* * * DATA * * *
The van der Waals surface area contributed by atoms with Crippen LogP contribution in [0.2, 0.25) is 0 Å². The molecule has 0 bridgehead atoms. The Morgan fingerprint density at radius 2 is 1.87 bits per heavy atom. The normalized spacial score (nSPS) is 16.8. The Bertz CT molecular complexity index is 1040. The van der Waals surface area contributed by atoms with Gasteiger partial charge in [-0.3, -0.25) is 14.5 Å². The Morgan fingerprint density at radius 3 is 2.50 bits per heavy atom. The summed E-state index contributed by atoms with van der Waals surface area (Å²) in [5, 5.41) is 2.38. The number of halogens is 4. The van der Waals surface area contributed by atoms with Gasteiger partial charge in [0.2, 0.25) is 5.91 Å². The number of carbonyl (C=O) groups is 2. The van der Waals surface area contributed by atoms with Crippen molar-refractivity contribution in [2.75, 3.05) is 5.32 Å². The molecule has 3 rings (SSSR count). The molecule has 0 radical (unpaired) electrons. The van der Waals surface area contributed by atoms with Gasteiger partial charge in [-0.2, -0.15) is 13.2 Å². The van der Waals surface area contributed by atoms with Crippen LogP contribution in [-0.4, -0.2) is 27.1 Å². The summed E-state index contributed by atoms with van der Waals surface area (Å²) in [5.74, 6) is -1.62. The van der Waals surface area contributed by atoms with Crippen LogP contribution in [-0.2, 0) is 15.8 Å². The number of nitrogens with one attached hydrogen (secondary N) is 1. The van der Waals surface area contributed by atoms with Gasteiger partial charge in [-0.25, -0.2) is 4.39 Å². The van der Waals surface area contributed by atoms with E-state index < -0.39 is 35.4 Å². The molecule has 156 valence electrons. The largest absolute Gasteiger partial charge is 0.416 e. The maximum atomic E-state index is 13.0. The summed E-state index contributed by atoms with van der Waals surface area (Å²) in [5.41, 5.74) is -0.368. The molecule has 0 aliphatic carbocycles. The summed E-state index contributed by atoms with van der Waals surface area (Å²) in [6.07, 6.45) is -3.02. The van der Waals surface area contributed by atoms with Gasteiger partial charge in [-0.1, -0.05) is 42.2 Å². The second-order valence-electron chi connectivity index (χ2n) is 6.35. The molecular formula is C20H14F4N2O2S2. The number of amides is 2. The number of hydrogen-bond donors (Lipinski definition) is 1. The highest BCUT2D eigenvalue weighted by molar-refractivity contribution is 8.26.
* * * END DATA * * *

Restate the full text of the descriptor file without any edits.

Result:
The van der Waals surface area contributed by atoms with Crippen LogP contribution in [0.2, 0.25) is 0 Å². The molecule has 0 bridgehead atoms. The Morgan fingerprint density at radius 2 is 1.87 bits per heavy atom. The normalized spacial score (nSPS) is 16.8. The Bertz CT molecular complexity index is 1040. The van der Waals surface area contributed by atoms with Gasteiger partial charge in [-0.3, -0.25) is 14.5 Å². The Morgan fingerprint density at radius 3 is 2.50 bits per heavy atom. The summed E-state index contributed by atoms with van der Waals surface area (Å²) in [5, 5.41) is 2.38. The number of halogens is 4. The van der Waals surface area contributed by atoms with Gasteiger partial charge in [0.2, 0.25) is 5.91 Å². The number of carbonyl (C=O) groups is 2. The van der Waals surface area contributed by atoms with Crippen molar-refractivity contribution in [2.75, 3.05) is 5.32 Å². The molecule has 3 rings (SSSR count). The molecule has 0 radical (unpaired) electrons. The van der Waals surface area contributed by atoms with Gasteiger partial charge in [-0.2, -0.15) is 13.2 Å². The van der Waals surface area contributed by atoms with Crippen LogP contribution in [-0.4, -0.2) is 27.1 Å². The summed E-state index contributed by atoms with van der Waals surface area (Å²) in [5.74, 6) is -1.62. The van der Waals surface area contributed by atoms with Crippen LogP contribution in [-0.2, 0) is 15.8 Å². The number of nitrogens with one attached hydrogen (secondary N) is 1. The van der Waals surface area contributed by atoms with Gasteiger partial charge in [-0.25, -0.2) is 4.39 Å². The van der Waals surface area contributed by atoms with E-state index < -0.39 is 35.4 Å². The molecule has 156 valence electrons. The largest absolute Gasteiger partial charge is 0.416 e. The maximum atomic E-state index is 13.0. The summed E-state index contributed by atoms with van der Waals surface area (Å²) in [5.41, 5.74) is -0.368. The molecule has 0 aliphatic carbocycles. The summed E-state index contributed by atoms with van der Waals surface area (Å²) in [6.07, 6.45) is -3.02. The van der Waals surface area contributed by atoms with Gasteiger partial charge in [-0.1, -0.05) is 42.2 Å². The second-order valence-electron chi connectivity index (χ2n) is 6.35. The molecular formula is C20H14F4N2O2S2. The number of amides is 2. The number of hydrogen-bond donors (Lipinski definition) is 1. The highest BCUT2D eigenvalue weighted by molar-refractivity contribution is 8.26.